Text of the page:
As I said above, if I had my life again, I would probably not choose the same path. Fortunately,  I live in the future much more than the past or even the present, so will not spend any time regretting my choices, and will take the learning with me into my next work adventure.


Big hairy audacious problem

When we decided to move to China, I would never have believed you if you had told me that the most challenging thing would be getting my hair done. But, two years in, I have decided it is. Fortunately, I am not as worried about my appearance as some. Unfortunately, I am too vain to let my hair go grey. This was true in New Zealand but is even truer here, where men and women die their hair, usually jet black, until at least 80. I already look older than my years with the wrinkles of my Irish descent skin ‘kissed’ for decades by New Zealand’s sun through ozone free air, and am not quite ready to have others assume I am more than 80 years old.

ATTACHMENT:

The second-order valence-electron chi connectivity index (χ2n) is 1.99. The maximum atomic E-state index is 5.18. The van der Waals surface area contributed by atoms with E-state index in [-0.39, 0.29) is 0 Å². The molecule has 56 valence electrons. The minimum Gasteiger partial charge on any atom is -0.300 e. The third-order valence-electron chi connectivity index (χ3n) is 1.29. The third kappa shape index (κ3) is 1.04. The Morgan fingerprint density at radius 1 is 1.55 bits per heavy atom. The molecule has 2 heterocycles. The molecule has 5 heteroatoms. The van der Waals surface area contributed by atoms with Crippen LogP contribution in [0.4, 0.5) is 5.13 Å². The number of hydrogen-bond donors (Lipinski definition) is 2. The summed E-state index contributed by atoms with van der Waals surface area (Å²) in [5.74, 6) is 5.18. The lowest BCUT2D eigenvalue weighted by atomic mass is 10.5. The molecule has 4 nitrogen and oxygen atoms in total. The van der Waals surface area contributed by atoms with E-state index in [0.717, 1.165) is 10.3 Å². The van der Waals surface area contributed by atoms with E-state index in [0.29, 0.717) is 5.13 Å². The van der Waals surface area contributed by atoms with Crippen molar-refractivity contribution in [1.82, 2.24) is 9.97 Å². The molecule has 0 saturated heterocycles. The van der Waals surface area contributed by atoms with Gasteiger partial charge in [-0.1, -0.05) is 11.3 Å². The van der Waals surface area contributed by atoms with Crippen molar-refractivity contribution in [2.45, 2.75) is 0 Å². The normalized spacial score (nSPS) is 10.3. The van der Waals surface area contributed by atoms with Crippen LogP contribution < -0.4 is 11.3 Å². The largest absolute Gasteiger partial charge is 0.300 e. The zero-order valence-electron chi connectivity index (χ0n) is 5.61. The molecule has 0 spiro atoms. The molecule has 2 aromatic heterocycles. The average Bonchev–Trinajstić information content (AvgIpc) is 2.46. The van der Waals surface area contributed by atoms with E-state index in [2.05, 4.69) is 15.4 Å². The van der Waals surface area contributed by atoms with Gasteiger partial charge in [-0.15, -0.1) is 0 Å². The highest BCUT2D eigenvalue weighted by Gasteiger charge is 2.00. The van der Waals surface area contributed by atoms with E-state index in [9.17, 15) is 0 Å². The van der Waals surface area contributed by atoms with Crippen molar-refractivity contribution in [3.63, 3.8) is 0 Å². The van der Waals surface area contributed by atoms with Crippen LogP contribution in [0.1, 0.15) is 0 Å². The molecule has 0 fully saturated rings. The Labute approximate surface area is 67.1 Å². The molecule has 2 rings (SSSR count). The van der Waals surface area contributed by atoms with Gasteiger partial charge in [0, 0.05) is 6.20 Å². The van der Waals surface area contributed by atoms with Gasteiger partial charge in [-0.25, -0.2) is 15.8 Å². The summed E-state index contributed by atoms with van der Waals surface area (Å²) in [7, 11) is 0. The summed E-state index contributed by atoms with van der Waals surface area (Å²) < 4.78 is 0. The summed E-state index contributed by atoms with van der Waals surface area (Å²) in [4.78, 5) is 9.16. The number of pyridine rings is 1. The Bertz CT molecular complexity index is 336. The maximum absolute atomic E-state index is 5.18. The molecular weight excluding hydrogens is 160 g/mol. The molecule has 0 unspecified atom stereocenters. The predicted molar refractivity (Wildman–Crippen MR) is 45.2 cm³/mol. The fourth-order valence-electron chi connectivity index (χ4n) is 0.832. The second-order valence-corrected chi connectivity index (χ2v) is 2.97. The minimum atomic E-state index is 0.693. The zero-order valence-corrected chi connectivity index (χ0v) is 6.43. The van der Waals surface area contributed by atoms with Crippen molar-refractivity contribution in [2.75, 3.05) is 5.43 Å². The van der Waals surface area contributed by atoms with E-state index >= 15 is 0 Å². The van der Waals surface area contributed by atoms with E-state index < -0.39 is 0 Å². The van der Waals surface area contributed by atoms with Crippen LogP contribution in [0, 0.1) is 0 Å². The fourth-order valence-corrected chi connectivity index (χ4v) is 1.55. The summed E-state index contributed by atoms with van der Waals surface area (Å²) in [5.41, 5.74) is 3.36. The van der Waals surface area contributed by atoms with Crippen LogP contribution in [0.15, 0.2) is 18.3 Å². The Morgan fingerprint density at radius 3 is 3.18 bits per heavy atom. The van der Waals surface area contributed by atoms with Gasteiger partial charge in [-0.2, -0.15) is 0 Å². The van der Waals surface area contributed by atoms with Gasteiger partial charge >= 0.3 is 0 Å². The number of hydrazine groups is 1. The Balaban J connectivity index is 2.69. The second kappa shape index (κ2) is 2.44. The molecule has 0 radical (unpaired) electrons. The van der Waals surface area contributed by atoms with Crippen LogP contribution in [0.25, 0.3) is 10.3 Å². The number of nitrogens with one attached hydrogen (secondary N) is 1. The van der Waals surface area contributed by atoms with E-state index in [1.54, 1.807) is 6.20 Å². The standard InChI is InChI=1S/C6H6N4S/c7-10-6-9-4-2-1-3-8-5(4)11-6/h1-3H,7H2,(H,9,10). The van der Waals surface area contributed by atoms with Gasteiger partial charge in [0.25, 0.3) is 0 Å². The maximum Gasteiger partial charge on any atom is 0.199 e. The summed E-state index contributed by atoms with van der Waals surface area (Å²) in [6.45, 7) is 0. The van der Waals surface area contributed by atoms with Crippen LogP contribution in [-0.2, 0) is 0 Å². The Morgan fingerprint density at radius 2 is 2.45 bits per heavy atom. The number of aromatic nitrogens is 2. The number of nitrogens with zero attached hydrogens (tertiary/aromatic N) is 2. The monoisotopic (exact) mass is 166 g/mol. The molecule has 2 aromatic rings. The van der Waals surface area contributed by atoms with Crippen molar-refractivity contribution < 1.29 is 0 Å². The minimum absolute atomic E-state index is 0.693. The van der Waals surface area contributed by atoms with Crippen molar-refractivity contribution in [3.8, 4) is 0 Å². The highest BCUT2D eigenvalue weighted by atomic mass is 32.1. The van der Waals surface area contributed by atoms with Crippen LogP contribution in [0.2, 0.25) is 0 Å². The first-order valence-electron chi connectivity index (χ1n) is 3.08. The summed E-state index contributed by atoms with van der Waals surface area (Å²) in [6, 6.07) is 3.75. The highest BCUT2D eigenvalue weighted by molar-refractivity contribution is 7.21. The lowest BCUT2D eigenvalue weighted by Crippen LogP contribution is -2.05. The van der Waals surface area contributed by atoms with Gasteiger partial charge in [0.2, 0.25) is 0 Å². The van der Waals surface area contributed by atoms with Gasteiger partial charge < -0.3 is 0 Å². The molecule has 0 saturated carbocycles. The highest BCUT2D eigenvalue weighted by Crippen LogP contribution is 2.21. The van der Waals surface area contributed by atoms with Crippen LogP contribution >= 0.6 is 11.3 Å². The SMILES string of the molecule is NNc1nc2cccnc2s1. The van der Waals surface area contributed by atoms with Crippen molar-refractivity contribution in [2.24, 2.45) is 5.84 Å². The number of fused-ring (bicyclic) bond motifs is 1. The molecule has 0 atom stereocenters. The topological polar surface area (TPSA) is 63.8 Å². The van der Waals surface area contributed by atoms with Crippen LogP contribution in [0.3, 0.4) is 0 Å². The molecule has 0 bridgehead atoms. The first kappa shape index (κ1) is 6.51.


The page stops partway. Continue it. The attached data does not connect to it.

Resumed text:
When we first arrived, finding a hairdresser was my top priority, because we had been traveling for six weeks and I was already colouring in my grey stripe with a crayon from my New Zealand hairdresser. I have already blogged about our amusing and highly memorable experience trying to communicate then.

For the first nine months, things were reasonably straightforward. Every three weeks, at this salon, the same hairdresser mixed the colour, similar enough to the colour my New Zealand hairdresser had used that I didn’t notice whether or not it was different. And every six weeks she cut and blow-dried my hair in a semi-predictable way, again similar enough to what I had arrived with that I felt relaxed. One time she was not there and I left with a different style, but had a good laugh with Raymond, and then she was back and things returned to normal.